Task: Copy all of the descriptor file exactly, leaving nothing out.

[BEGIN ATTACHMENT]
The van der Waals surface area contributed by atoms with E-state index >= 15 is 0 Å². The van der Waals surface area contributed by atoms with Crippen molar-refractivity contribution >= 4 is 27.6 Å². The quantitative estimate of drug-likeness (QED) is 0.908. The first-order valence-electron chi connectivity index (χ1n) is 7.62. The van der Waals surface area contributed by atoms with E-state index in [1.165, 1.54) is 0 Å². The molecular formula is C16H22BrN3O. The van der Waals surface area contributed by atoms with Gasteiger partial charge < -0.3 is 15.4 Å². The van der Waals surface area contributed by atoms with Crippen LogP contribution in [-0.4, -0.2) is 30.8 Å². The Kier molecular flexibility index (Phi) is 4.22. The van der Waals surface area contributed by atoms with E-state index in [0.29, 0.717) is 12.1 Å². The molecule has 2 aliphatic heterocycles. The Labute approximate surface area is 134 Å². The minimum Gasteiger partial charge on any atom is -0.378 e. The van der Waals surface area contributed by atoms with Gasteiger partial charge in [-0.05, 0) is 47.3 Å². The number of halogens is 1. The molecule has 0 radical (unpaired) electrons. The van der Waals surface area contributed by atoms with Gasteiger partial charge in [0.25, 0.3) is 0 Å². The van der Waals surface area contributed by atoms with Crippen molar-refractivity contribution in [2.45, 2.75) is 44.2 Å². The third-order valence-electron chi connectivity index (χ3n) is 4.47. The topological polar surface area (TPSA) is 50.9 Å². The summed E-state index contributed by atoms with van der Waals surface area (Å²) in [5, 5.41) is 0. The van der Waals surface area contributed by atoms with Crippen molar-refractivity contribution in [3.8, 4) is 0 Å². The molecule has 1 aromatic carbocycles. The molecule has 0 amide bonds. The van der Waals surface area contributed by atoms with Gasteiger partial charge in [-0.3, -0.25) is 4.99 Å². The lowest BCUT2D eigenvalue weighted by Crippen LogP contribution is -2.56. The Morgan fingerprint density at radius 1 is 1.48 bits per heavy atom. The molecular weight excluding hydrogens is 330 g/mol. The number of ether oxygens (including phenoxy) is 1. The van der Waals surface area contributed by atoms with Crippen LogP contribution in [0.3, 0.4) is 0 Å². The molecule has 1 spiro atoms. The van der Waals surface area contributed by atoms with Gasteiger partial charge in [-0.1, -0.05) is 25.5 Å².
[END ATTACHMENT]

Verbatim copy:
The van der Waals surface area contributed by atoms with E-state index >= 15 is 0 Å². The van der Waals surface area contributed by atoms with Crippen molar-refractivity contribution >= 4 is 27.6 Å². The quantitative estimate of drug-likeness (QED) is 0.908. The first-order valence-electron chi connectivity index (χ1n) is 7.62. The van der Waals surface area contributed by atoms with E-state index in [1.165, 1.54) is 0 Å². The molecular formula is C16H22BrN3O. The van der Waals surface area contributed by atoms with Gasteiger partial charge < -0.3 is 15.4 Å². The van der Waals surface area contributed by atoms with Crippen LogP contribution in [-0.4, -0.2) is 30.8 Å². The Kier molecular flexibility index (Phi) is 4.22. The van der Waals surface area contributed by atoms with E-state index in [0.29, 0.717) is 12.1 Å². The molecule has 2 aliphatic heterocycles. The Labute approximate surface area is 134 Å². The minimum Gasteiger partial charge on any atom is -0.378 e. The van der Waals surface area contributed by atoms with Gasteiger partial charge in [-0.05, 0) is 47.3 Å². The number of halogens is 1. The molecule has 0 radical (unpaired) electrons. The van der Waals surface area contributed by atoms with Gasteiger partial charge in [0.25, 0.3) is 0 Å². The van der Waals surface area contributed by atoms with Crippen molar-refractivity contribution in [2.45, 2.75) is 44.2 Å². The third-order valence-electron chi connectivity index (χ3n) is 4.47. The topological polar surface area (TPSA) is 50.9 Å². The summed E-state index contributed by atoms with van der Waals surface area (Å²) in [5, 5.41) is 0. The van der Waals surface area contributed by atoms with Crippen molar-refractivity contribution in [3.8, 4) is 0 Å². The molecule has 1 aromatic carbocycles. The molecule has 0 amide bonds. The van der Waals surface area contributed by atoms with Gasteiger partial charge in [-0.3, -0.25) is 4.99 Å². The lowest BCUT2D eigenvalue weighted by Crippen LogP contribution is -2.56. The Morgan fingerprint density at radius 1 is 1.48 bits per heavy atom. The molecular weight excluding hydrogens is 330 g/mol. The number of ether oxygens (including phenoxy) is 1. The van der Waals surface area contributed by atoms with Crippen LogP contribution in [0.3, 0.4) is 0 Å². The molecule has 1 spiro atoms. The van der Waals surface area contributed by atoms with Gasteiger partial charge in [-0.1, -0.05) is 25.5 Å².